During the COVID-19 pandemic, many of us have been forced to stay indoors and distance ourselves from friends, family and loved ones. And while some states are already lifting restrictions, physical distancing is still advised for most Americans, especially seniors or those with immunity deficiencies. Such circumstances can lead to feelings of loneliness and anxiety, making it difficult to cope with these emotions. Here we share tips to survive physical distancing in order to help you cope.
Luckily, there are many virtual tools and technologies that can help us ease our anxiety, maintain social relationships and feel less alone — whether through staying in touch with family and friends, joining virtual community concerts and events, or helping to maintain good mental health.
In this article, we will explore four physical distancing coping tips. As a licensed clinical social worker and behavioral health specialist at Iora Primary Care, I wanted to share helpful ways you can maintain connections and avoid anxiety and stress:
Tip #1: Maintain social connections
Physical distancing makes it difficult to see our friends and family as we would like to. While we can’t physically interact with them, or be in their company, we can still talk to, and connect with them through a number of virtual resources:
- Schedule time each day to connect with a friend or loved one by phone, email, or through a virtual platform such as Skype or FaceTime.
- The Institute on Aging offers a toll-free 24-hour hotline that offers emotional support to older adults who may be experiencing loneliness, isolation, anxiety, or depression. They also provide support to caregivers.
- Friendship Line: 1-800-971-0016
Maintaining your social connections is a great way to cope with physical distancing. During this time, your mental health during the COVID-19 pandemic is of utmost importance. Staying in touch with friends and family is a beneficial way to feel much less lonely and keep your mental health in check during physical distancing
Tip #2: Limit your exposure to media coverage
Although it is important to stay up-to-date on timely, public health information related to COVID-19, too much exposure to the media coverage around COVID-19 may affect our mental health, leading to feelings of depression, anxiety, and increased stress.
Sometimes, it helps to take a break from reading or watching the news. Instead of worrying yourself with overwhelming information about the state of the world, opt for another activity that you enjoy to distract yourself.
Tip #3: Have a balanced daily routine
This is a time where everyone’s daily routines and schedules are changing. As we are creatures of habit, adding structure to your day can help you stay in a consistent routine. This way, you’re spending time being productive or doing other activities when you might otherwise be leaving yourself too much time to think about what else is going on, thus putting a strain on your mental health.
Here are some great ways to add structure to your day:
- Stay hydrated and eat healthy, well-balanced meals.
- Exercise regularly.
- Schedule time to take a walk or exercise at home. Silver Sneakers offers many great exercise resources.
- Get plenty of sleep. Poor sleep can intensify stress and make it more difficult to cope with stressors.
- Schedule time throughout the day for stretching or relaxation. One quick and easy relaxation technique is called Box Breathing. Box Breathing is helpful to reduce physical stress symptoms in the body.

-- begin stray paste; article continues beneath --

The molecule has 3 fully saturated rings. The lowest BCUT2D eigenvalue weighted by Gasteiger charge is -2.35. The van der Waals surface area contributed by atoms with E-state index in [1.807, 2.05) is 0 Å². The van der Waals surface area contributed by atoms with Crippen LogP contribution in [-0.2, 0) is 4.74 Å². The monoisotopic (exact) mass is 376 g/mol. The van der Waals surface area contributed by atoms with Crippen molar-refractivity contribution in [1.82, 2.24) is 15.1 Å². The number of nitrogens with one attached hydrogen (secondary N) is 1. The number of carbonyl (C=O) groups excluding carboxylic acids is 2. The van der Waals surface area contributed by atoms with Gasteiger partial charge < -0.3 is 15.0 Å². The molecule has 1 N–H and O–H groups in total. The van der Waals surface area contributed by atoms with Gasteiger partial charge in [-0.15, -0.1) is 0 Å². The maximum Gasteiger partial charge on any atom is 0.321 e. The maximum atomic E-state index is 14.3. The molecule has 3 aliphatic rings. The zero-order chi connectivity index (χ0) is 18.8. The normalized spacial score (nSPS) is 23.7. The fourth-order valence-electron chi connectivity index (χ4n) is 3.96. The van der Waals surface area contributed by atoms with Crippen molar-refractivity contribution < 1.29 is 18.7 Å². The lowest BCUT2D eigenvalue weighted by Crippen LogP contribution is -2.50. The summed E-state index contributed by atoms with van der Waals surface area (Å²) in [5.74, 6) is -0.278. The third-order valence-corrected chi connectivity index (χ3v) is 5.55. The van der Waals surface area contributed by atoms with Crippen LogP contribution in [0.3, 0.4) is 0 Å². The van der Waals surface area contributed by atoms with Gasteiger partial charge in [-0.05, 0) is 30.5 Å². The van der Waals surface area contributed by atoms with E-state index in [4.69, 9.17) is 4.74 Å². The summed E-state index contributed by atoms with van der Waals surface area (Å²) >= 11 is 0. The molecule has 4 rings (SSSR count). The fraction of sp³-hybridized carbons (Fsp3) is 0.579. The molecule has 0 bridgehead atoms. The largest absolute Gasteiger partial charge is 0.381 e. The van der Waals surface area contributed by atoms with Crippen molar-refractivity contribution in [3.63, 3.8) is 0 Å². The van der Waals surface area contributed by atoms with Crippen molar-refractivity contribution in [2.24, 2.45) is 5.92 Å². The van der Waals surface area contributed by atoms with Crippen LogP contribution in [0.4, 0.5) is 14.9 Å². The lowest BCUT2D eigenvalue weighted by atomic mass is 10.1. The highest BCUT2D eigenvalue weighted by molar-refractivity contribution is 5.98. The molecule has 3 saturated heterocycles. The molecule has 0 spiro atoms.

Box Breathing Exercise for Seniors
Here’s how to do it:
- Keeping your hands relaxed in your lap with your palms facing up, focus on your posture. You should be sitting up straight. This will help you take deep breaths.
- Begin by slowly exhaling all of your air out.
- Then, gently inhale through your nose to a slow count of 4.
- Hold at the top of the breath for a count of 4.
- Then gently exhale through your mouth for a count of 4.
- At the bottom of the breath, pause and hold for the count of 4.
Tip #4: Be aware of your thoughts
This tip can sometimes be a little confusing. However, understanding and being aware of your thoughts can be important in managing mental health. Having thoughts of anxiety, worry or fear are completely natural during this time. However, you do not have to let your thoughts control you, especially when it comes to something beyond our control such as a worldwide pandemic like COVID-19.
Understand that these thoughts proceed from you, but they do not define you. Your thoughts are within your control, and your thoughts do not translate to the truth. When we feel this way, there are a few things we can do to stay aware and conscious of our thoughts. It can be easy to let our minds run wild, but ultimately you have the power to control what you do and don’t think about.
Mindfulness Exercise for Seniors
For example, say to yourself, “Right now, I am ok. I am doing what I can. I, like everyone else, have to cope with what is happening, and I can make it through this difficult time.” While there are many factors that are not in our control during this pandemic, it is important to maintain control in areas where you are able to.
In this article, we’ve gone over some of the best tips on how to survive physical distancing. If you maintain social connections, limit your exposure to media coverage, incorporate a routine, and stay aware of your thoughts. These strategies can help reduce your stress levels during distancing. At Iora Primary Care, we believe that healthcare means addressing a person’s whole health, both physical and mental health.
Now that we’ve covered how to survive physical distancing, learn more about how to maintain your health with additional COVID-19 related content such as How to Ease Anxiety and 10 Healthy Sleep Habits.